The contents of this issue of Advanced Studies in Medicine are based on presentations and discussions from a roundtable discussion held in Aspen, Colorado, on January 26-27, 2001.
Ronald P. Lesser, MD
Johns Hopkins University School of Medicine
• Dr. Lesser reports receiving lecture support from and/or serving on the speakers' bureaus for Abbott, Novartis, Ortho-McNeil, Wallace, Parke-Davis/Warner Lambert, and Wyeth and is a consultant for Medtronic.
Blaise F.D. Bourgeois, MD
• Dr. Bourgeois reports receiving grant/lecture support from and serving as a consultant to Elan, Novartis, Ortho-McNeil, and Pfizer. He is a consultant to Swarz Pharma and has received grant/lecture support from UCB Pharma.
Michael S. Duchowny, MD
University of Miami School of Medicine
• Dr. Duchowny reports no financial or advisory relationship with any corporate organization.
Maryse Lassonde, PhD, FRSC
University of Montreal
Montreal, Quebec, Canada
• Dr. Lassonde reports no financial or advisory relationship with any corporate organization.
Lawrence Morton, MD
Medical College of Virginia
• Dr. Morton reports receiving grant/research support from Abbott, AstraZeneca, Carter Wallace, CoCensys, Elan, Eli Lilly, GlaxoWellcome, Hoechst Marion Roussell, Novartis, NPS Pharmaceuticals, Ortho-McNeil/Johnson & Johnson, Parke-Davis/Warner Lambert, Roche, Swarz Pharma, UCB Pharma, Harris, and Pharm D.
James J. Riviello, Jr., MD
Harvard Medical School
• Dr. Riviello reports serving on the speaker's bureaus for Cyberonics, Ortho-McNeil, Novartis, and Elan; as a consultant to Ortho-McNeil; and on the Neurology Board Review Course for Novartis.
Jong M. Rho, MD
University of California-Irvine
• Dr. Rho reports serving as a consultant to and on the speakers' bureaus of Elan, Ortho-McNeil, GlaxoWellcome, and Novartis.
Eileen P.G. Vining, MD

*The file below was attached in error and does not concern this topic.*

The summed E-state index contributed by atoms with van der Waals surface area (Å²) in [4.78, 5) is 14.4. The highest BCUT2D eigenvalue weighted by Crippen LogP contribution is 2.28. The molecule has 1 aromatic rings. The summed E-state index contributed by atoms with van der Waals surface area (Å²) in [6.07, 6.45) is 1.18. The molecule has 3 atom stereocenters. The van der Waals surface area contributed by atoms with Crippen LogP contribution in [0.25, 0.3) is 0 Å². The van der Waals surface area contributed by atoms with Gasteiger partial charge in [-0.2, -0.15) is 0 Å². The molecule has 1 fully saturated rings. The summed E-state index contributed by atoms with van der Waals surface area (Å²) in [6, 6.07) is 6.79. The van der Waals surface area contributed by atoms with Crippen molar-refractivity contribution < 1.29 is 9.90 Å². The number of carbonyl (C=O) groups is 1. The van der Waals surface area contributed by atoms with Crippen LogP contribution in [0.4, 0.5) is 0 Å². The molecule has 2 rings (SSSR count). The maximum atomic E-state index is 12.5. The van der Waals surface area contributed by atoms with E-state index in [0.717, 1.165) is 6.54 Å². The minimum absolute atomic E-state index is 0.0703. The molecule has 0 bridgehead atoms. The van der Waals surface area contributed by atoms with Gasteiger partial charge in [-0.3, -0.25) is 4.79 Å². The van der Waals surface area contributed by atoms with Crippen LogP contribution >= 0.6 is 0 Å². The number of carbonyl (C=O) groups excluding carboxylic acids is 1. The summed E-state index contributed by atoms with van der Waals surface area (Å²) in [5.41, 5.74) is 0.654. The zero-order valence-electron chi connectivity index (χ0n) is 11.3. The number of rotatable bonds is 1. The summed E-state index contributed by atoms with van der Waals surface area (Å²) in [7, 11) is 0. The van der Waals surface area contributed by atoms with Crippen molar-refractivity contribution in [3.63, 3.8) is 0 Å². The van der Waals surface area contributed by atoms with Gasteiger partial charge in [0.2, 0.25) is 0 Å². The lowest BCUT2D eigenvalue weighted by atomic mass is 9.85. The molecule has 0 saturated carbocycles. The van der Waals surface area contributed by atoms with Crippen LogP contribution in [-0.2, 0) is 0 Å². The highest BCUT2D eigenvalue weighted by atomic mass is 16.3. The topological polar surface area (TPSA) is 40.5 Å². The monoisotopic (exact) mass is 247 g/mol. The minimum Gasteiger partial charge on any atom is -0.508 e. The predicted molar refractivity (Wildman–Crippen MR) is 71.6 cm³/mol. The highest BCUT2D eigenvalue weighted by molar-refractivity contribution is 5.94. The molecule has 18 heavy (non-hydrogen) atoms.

Johns Hopkins University School of Medicine
• Dr. Vining reports serving on the advisory board for Glaxo SmithKline.
Advanced Studies in Medicine makes every effort to provide the reader with full disclosure information from major contributors. Advanced Studies in Medicine does not provide disclosure information from authors of abstracts or other very brief summaries.
Challenges in the Management of Seizure Disorders in Pediatric Patient
Ronald P. Lesser, MD; and Eileen P.G. Vining, MD
About 1 of every 100 children in the United States has chronic recurrent seizures. Most of these children with epilepsy are eventually evaluated by a child neurologist, and approximately 70% are adequately controlled by medications.
This issue of Advanced Studies in Medicine is devoted to helping clinicians manage the child who falls into the other 30% of these pediatric epilepsy cases—that is, those children who either are poorly controlled or cannot tolerate standard epilepsy drugs such as valproate, carbamazepine, and phenytoin. In recent years, a wealth of new diagnostic techniques and treatment options have emerged to assist refractory patients. However, the information base needed to formulate guidelines for their use is incomplete. For example, only a few of the newer antiepileptic drugs (AEDs) have pediatric data extensive enough to support specific recommendations for use. In fact, questions remain about the ideal use not only of newer strategies such as vagal nerve stimulation but also of "established" treatment options such as the ketogenic diet.